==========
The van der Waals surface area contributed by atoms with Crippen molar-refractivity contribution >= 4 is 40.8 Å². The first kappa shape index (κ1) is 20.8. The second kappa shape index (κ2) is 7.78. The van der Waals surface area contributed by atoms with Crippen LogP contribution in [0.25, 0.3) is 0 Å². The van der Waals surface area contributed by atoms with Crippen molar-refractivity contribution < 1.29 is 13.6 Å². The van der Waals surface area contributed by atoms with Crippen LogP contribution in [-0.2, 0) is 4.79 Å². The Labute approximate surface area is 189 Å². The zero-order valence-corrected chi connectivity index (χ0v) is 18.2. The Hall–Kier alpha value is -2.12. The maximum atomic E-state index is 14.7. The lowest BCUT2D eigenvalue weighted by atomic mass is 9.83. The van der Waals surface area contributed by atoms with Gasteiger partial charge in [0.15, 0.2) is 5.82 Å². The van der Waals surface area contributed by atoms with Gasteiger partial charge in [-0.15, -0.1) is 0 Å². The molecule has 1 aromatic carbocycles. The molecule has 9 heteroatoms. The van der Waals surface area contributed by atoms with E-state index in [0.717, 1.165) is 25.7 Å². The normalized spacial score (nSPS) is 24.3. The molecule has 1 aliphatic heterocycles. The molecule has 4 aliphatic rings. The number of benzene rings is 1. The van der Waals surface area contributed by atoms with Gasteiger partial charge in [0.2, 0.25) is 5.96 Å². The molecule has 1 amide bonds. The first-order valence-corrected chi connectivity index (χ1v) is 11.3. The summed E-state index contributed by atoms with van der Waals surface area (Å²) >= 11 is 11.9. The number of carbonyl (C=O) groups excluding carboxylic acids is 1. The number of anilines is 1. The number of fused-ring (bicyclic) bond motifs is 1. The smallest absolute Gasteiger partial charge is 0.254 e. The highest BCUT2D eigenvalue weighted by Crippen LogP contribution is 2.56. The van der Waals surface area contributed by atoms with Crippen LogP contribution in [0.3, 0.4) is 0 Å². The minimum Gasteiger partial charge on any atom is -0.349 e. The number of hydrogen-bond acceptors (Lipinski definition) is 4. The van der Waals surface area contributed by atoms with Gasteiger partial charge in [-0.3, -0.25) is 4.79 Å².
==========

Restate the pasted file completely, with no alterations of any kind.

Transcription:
The van der Waals surface area contributed by atoms with Crippen molar-refractivity contribution >= 4 is 40.8 Å². The first kappa shape index (κ1) is 20.8. The second kappa shape index (κ2) is 7.78. The van der Waals surface area contributed by atoms with Crippen LogP contribution in [0.25, 0.3) is 0 Å². The van der Waals surface area contributed by atoms with Crippen molar-refractivity contribution < 1.29 is 13.6 Å². The van der Waals surface area contributed by atoms with Crippen LogP contribution in [-0.2, 0) is 4.79 Å². The Labute approximate surface area is 189 Å². The zero-order valence-corrected chi connectivity index (χ0v) is 18.2. The Hall–Kier alpha value is -2.12. The maximum atomic E-state index is 14.7. The lowest BCUT2D eigenvalue weighted by atomic mass is 9.83. The van der Waals surface area contributed by atoms with Gasteiger partial charge in [0.15, 0.2) is 5.82 Å². The van der Waals surface area contributed by atoms with Gasteiger partial charge in [-0.15, -0.1) is 0 Å². The molecule has 1 aromatic carbocycles. The molecule has 9 heteroatoms. The van der Waals surface area contributed by atoms with E-state index in [0.717, 1.165) is 25.7 Å². The normalized spacial score (nSPS) is 24.3. The molecule has 1 aliphatic heterocycles. The molecule has 4 aliphatic rings. The number of benzene rings is 1. The van der Waals surface area contributed by atoms with Gasteiger partial charge in [0.2, 0.25) is 5.96 Å². The molecule has 1 amide bonds. The first-order valence-corrected chi connectivity index (χ1v) is 11.3. The summed E-state index contributed by atoms with van der Waals surface area (Å²) >= 11 is 11.9. The number of carbonyl (C=O) groups excluding carboxylic acids is 1. The number of anilines is 1. The number of fused-ring (bicyclic) bond motifs is 1. The smallest absolute Gasteiger partial charge is 0.254 e. The highest BCUT2D eigenvalue weighted by Crippen LogP contribution is 2.56. The van der Waals surface area contributed by atoms with Crippen LogP contribution in [0.3, 0.4) is 0 Å². The minimum Gasteiger partial charge on any atom is -0.349 e. The number of hydrogen-bond acceptors (Lipinski definition) is 4. The van der Waals surface area contributed by atoms with Gasteiger partial charge in [-0.3, -0.25) is 4.79 Å².